Watching a version of your life on a 50” TV is a little intimidating. So I avoided it for as long as I could.
Sure, I was curious, but as I read articles in the Denver Post, or researched the series on IMDB, I found myself holding my breath and noticed I was as anxious as a kid waiting for a report card. I found myself speechless over Speechless.
I recognized myself in Mini Driver’s character, Maya DiMeo as she captured my terror and determination. The look in her eyes, I felt my heart flutter and not in a right way. I walked away in search of my breath, startled by my reaction to events from so long ago, then I realized panic and persistence still reside deep inside my ribcage.
Once an inclusion pioneer, always an inclusion pioneer. The terrain changes, but the journey is the same.
The flashback is bitter and sweet. The tears shed the anger and frustration, the dogged determination for Mikelle to be more than just accepted in regular education. To be seen, heard and respected for the courage to be the only one in a wheelchair, the only one who used a digital voice in many of her schools.
Weeks passed, and I successfully avoided watching the online show waiting for the premier on September 21st. Initially, I thought about watching it with Mikelle, making it a “movie night” experience. “It will be fun…”, I told her as I attempted to convince myself. She gave me the look. The one where her head is bent down enough for her glasses to slide down her delicate nose revealing those rich brown apple seed eyes. ‘Really?’ They said. It was then I appreciated her lack of enthusiasm to relive those school years. I recorded it. Maybe this weekend, it is supposed to rain, the condo will be quiet, and it will just be us.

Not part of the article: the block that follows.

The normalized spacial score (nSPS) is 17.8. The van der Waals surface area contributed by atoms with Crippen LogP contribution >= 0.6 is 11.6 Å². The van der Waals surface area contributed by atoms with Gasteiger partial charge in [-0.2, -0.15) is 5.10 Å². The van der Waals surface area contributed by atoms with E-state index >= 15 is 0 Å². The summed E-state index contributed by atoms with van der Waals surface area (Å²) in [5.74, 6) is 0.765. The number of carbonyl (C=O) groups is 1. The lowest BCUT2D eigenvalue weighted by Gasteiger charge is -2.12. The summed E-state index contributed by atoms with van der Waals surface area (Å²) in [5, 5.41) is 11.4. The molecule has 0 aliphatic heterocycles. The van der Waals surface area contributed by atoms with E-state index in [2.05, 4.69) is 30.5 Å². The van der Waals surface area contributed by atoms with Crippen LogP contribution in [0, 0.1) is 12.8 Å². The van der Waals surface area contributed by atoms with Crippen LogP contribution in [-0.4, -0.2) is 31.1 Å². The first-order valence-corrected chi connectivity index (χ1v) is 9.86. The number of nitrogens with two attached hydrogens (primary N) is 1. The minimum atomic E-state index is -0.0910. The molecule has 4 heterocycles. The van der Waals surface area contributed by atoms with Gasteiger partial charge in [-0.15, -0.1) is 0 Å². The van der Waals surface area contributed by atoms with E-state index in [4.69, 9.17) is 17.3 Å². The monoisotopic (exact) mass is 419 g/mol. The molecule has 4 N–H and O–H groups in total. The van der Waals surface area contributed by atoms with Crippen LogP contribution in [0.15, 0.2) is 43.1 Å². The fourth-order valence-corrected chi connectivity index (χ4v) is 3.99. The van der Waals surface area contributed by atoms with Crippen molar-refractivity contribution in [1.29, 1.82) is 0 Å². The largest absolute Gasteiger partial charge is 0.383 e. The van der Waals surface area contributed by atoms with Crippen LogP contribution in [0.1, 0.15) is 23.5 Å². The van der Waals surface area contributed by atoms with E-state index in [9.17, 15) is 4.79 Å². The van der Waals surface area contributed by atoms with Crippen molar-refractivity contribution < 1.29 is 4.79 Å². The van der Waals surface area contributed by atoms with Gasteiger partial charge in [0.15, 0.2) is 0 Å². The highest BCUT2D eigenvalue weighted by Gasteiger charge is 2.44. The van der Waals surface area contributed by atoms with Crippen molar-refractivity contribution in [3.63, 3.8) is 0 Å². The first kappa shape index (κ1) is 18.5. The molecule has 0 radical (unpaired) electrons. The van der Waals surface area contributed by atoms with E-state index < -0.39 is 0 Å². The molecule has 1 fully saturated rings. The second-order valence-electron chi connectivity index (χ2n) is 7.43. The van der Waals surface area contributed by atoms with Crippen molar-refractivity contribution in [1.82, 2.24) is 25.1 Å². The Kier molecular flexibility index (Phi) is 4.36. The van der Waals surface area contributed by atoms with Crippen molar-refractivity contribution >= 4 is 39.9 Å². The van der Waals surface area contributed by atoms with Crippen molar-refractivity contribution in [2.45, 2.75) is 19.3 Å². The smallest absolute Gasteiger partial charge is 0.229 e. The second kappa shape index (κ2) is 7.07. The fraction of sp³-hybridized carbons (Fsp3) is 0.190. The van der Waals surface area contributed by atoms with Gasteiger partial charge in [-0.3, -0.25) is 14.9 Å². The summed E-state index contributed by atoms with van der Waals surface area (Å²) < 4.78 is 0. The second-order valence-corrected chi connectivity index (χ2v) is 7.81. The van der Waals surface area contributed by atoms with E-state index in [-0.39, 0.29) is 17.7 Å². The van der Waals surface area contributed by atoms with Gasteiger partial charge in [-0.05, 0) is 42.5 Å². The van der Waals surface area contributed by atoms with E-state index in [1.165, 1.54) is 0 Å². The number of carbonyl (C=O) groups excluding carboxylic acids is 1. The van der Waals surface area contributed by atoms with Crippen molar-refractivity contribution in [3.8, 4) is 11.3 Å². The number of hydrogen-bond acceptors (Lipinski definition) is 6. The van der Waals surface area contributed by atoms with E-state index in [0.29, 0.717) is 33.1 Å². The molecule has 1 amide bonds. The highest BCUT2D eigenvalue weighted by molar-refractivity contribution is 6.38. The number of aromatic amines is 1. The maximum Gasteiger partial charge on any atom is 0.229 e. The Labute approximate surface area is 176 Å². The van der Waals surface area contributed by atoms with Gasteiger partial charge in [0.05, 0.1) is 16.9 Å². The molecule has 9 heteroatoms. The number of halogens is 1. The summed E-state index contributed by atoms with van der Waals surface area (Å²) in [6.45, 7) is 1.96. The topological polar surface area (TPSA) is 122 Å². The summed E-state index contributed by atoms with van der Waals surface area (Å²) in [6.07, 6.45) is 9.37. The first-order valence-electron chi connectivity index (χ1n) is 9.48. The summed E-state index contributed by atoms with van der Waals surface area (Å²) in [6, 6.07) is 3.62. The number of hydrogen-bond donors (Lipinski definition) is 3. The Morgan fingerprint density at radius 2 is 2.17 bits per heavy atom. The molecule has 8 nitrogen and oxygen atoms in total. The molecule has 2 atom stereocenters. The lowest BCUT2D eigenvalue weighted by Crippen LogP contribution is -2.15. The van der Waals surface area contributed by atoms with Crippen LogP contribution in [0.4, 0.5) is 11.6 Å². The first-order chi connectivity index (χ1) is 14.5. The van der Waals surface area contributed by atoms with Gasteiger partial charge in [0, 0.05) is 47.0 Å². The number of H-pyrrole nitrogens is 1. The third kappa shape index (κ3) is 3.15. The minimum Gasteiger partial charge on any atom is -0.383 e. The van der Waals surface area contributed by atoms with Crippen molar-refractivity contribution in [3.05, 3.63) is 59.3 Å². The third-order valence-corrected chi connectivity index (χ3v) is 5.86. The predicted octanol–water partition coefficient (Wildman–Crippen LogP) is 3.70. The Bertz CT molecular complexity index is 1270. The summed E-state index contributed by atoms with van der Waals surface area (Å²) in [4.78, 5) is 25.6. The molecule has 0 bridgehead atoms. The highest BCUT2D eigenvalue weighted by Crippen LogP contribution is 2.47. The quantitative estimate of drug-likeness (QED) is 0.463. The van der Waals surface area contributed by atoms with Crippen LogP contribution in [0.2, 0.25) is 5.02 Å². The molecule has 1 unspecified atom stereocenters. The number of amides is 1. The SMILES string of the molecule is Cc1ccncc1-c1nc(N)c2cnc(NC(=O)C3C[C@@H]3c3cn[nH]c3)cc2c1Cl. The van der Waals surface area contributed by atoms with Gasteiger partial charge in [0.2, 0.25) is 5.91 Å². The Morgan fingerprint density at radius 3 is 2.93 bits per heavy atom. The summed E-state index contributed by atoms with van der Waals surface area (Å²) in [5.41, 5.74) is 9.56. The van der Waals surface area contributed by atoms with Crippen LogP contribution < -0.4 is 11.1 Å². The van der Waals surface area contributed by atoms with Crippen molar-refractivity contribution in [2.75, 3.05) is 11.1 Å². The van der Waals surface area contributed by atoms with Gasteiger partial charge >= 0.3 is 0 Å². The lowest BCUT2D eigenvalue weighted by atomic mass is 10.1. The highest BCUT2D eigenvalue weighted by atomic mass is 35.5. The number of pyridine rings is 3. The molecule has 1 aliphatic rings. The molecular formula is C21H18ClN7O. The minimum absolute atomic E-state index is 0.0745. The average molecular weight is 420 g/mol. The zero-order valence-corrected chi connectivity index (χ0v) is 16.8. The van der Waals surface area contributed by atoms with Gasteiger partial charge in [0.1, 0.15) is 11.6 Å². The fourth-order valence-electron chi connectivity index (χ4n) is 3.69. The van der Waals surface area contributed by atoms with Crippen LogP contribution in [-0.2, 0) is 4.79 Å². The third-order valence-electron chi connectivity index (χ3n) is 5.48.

Everyone I knew was excited to watch the premier. My mother, my friends but not my son. “Mom, I know how this story goes.” He said. “Been there, done that.” Clearly, we were all uneasy. The painful past had a grip on the present. Grief still burns and throbs after all these years.
The night of the premier, I walked down to a local tavern and order a burger and a beer and watched football re-runs. As I walked up the hill towards home, my evasion tactics fell away with each step. Once Mikelle settled down for the night, I sat down on the couch, let it wrap me up and reached for the remote to watch Speechless in the silence.
The first scene drew me into the chaos of school mornings, the drama of finding the right school and the impending nausea of living on the edge of constant crisis. It seems like a simple goal—get an excellent education for everyone in the family.
It is an ambitious mission requiring sacrifices. Fear and fearlessness go hand-in-hand as they walk through the decades to come. Stability rarely comes from such an unstable world. Everyone from parents to para’s and from students to siblings, sit squarely on the tinderbox question, “Can I do this?” Can I care for my kid? Can I be a good brother or sister? Can I get what I want? Can I teach this child?
There were many reasons why I wondered if “I could.” From Mikelle’s first diagnosis, the focus was on what she couldn’t do and most likely would never do by medical and educational professionals. Even some friends and family had doubts.
Good thing we grow into our problems. Heck, we even become stronger and reach beyond our difficulties.
Mikelle and I did make our mark on the school system, touched the lives of many, and as Mikelle graduated “Outstanding Senior” from East High School, every tear was worth it. Our success became everyone’s success.
If you doubt anything, doubt your limits.